Joan Armatrading: Hammersmith Odeon, London

AS ANY regular user of London’s Underground rail network can testify, not all of the strolling troubadours who jostled for recognition in the balmy ’60s were wiped out by the bitter winds of the ’70s. A great many of the hardier specimens simply bought platform tickets and dispersed among the myriad interchange passageways that honeycomb the city’s subsoil. Between about 10 am and midnight on any day of the week there is probably more live music to be heard beneath London than in it. Now it may be just that I’ve attended one or two untypical gigs recently, but it seems to me there are signs that some of the breed are venturing over-ground again.

Richard Digance and his mate (whom he introduced Russ Conway, but don’t believe that one) are two cases in point; the former an adequate picker and unexceptionally pleasant singer, the latter the better guitarist and silent straightman (except for a spot of Cockney burlesque). The fact that Digance writes his own songs puts him a cut above the surrogate Bob Dylan/Arlo Guthrie brigade, but such numbers as ‘It’s Gonna Be Alright On The Night’, ‘Working Class Millionaire’ and the mandatory one inspired by a trip to Amsterdam, ‘The Barrel Organ Man’, are unlikely to interrupt your rush to catch the next eastbound train to Leytonstone. For the captive audience at the Odeon they were good enough to ease the long wait for Joan Armatrading.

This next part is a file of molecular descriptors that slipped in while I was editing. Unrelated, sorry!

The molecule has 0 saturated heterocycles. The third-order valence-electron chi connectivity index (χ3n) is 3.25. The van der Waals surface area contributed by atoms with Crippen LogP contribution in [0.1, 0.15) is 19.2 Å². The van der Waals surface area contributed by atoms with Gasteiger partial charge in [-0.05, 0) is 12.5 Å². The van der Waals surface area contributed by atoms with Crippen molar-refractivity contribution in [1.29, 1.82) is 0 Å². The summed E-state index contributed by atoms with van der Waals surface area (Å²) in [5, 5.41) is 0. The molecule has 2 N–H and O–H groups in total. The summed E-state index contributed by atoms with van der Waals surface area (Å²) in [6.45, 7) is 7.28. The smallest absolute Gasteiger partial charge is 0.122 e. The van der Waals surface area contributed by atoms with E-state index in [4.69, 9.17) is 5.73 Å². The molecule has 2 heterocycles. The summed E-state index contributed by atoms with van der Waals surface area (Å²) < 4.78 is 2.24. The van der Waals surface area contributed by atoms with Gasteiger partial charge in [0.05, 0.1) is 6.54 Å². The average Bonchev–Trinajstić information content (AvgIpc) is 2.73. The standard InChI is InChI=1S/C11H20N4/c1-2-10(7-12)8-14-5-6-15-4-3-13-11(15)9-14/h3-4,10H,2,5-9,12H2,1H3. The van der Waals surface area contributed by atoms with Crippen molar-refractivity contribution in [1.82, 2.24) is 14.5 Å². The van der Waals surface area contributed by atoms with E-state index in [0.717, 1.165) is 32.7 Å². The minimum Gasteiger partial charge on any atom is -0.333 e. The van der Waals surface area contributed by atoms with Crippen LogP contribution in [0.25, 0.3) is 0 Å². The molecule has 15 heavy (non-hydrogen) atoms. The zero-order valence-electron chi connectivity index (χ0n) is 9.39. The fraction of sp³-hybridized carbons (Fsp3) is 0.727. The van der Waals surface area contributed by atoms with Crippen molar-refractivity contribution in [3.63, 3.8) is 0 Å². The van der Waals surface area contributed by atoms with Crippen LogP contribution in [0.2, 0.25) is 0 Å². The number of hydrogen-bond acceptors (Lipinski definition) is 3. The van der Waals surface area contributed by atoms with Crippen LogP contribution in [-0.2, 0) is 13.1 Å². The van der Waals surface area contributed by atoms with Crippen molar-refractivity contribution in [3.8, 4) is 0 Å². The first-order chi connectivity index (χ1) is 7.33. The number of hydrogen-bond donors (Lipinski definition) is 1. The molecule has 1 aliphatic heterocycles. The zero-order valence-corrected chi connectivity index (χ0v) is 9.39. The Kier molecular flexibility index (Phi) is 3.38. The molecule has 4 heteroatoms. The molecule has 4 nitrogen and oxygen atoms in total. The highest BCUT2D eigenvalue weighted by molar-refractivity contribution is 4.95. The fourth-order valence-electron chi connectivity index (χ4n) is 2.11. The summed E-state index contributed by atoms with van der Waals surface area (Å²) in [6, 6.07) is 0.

In many ways this lady is part of the same tradition, although the quality of her songs, her far-from-average voice and the fact that she can now afford a group of extremely able accompanists has lifted her into a class of her own. Without running off on any individual ego trips, the members of her band all fulfilled their respective roles over and above the call of duty, the most obviously impressive contributions coming from Jerry Donahue, lead guitarist, and Quipman Dennis, saxman/flautist, who delivered one particular brief sax solo that was as singularly entertaining as the song it bisected.

Joan herself has an even stronger voice than one might expect from record; pliable too, capable of intense outbursts of passion and a full-throated richness that fills the theatre, or plaintive moments of quiet introspection that might well be drowned by a less sympathetic band. Paradoxically though, it was during the most forceful songs that she tended to become unintelligible, not because of the band or faulty amplification, but because of the very roundness of her tones. Coupled with the fact that she seemed a bit wary of the audience, singing more to herself than to the house, her overall presentation was probably better appreciated by the already converted than by uncommitted parties like me.

The fact that the show was being filmed by BBC for Sight And Sound (and was therefore subjected to erratic lighting and other distractions) didn’t help matters much either. Still, even if I found it difficult to digest the finer points of all of her 15 songs (mainly drawn from her last two A&M LPs) for the most part I was totally captivated by this versatile lady, making special note of ‘Won’cha Come On Home’ and ‘Mama Mercy’ as the highlights of the two extremes of her gentle-to-robust changes.

I’d never seen Joan before so I can’t compare the show by her own standards. However, I got the impression, as much from her own attitude as from one or two overheard remarks, that this night was not one of her greatest performances.

It still seemed very fine to me.

© Cliff WhiteNew Musical Express, 12 November 1977

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